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Seafret (UK)
March 25, 20:00
Arbat Hall Arbat Hall

The North East of England is a place shrouded in tradition, installing a powerful sense of who you are in its residents. Hailing from the small town of Bridlington, Jack Sedman (vocals) and Harry Draper (guitar) chose the name Seafret for their music. As well as being a pun on the guitar fret board, itís also a local term; it applies to the rolling mists that come in off the North Sea during summer.

Meeting at an open mic night, the two had distinctly different levels of experience. Though a few years younger, Harry Draper was an experienced local musician; Jack Sedman, meanwhile, had quite literally only just discovered his voice.

Despite this, the pair instantly hit it off. "We wrote our own songs straight out of nowhere," explains Jack Sedman. "Iíd never written a song before. I loved music but had never written it. We clicked instantly. Thatís how we learned to write: through playing and the chemistry between us."

The two share a debt of gratitude to their families: Harryís father is a noted country and bluegrass musician, while Jackís own father comes from a punk rock background. "I think thatís where it comes from, really" the singer continues. "Harry was massively influenced by his family and I was massively influenced by mine. So when we got together he brought all that to me and I brought all that to him. We shared everything."

Honest and captivating , Seafretís material has a beautifully contagious feel. Writing about life as it evolves around them, the two have a rare observational eye Ė though young, the world is not going to pass them by.

Retaining their love of open mics, the duo appears determined to win over fans one step at a time. "You get up and if you win one person over, thatís one more person," Jack explains. "Itís all part of it."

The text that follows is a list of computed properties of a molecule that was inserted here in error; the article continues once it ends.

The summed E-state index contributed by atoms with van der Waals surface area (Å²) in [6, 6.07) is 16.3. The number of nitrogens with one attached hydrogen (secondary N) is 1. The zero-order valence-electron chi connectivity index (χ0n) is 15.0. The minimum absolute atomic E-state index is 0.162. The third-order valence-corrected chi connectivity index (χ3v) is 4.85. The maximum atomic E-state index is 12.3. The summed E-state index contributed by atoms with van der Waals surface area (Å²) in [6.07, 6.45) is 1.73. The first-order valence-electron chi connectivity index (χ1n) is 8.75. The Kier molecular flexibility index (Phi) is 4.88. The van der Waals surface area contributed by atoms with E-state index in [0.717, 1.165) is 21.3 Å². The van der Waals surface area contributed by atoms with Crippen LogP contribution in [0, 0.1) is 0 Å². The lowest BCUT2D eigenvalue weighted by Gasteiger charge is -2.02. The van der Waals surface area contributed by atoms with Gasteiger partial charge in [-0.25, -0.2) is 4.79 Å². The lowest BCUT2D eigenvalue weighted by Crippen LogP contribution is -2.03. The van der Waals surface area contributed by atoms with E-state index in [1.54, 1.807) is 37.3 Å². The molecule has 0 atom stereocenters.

Honing their craft by playing along to their parentsí John Martyn and Tom Waits records, Seafretís youth allows them to bring something fresh, something unheard. There are shades of both Daughter and of Bon Iverís heartbroken strum on upcoming EP ĎGive Me Something,í with the title track already receiving support from the likes of Zane Lowe and Huw Stephens at Radio One.

"We never set out to just record one hit," insists Harry. "Thatís why we want something with more weight. People can get a grasp on what the band is about, rather than just one song."

Ultimately, though, the duo are inspired by what they see around them Ė and what they miss most about being divorced from the North, in their new home of London. "Itís the sea. I miss the sea," the guitarist says. "When you live there you take it for granted. I never missed it before. You donít realise what it does to you when youíre there."

Now living and working in London, this sense of dislocation only fuels Seafretís determination to succeed. "It gives you a hard shell," states the singer. "You feel like youíre no one in someone elseís land - which inspires you to get on and do it." (Sources:, Wikipedia)

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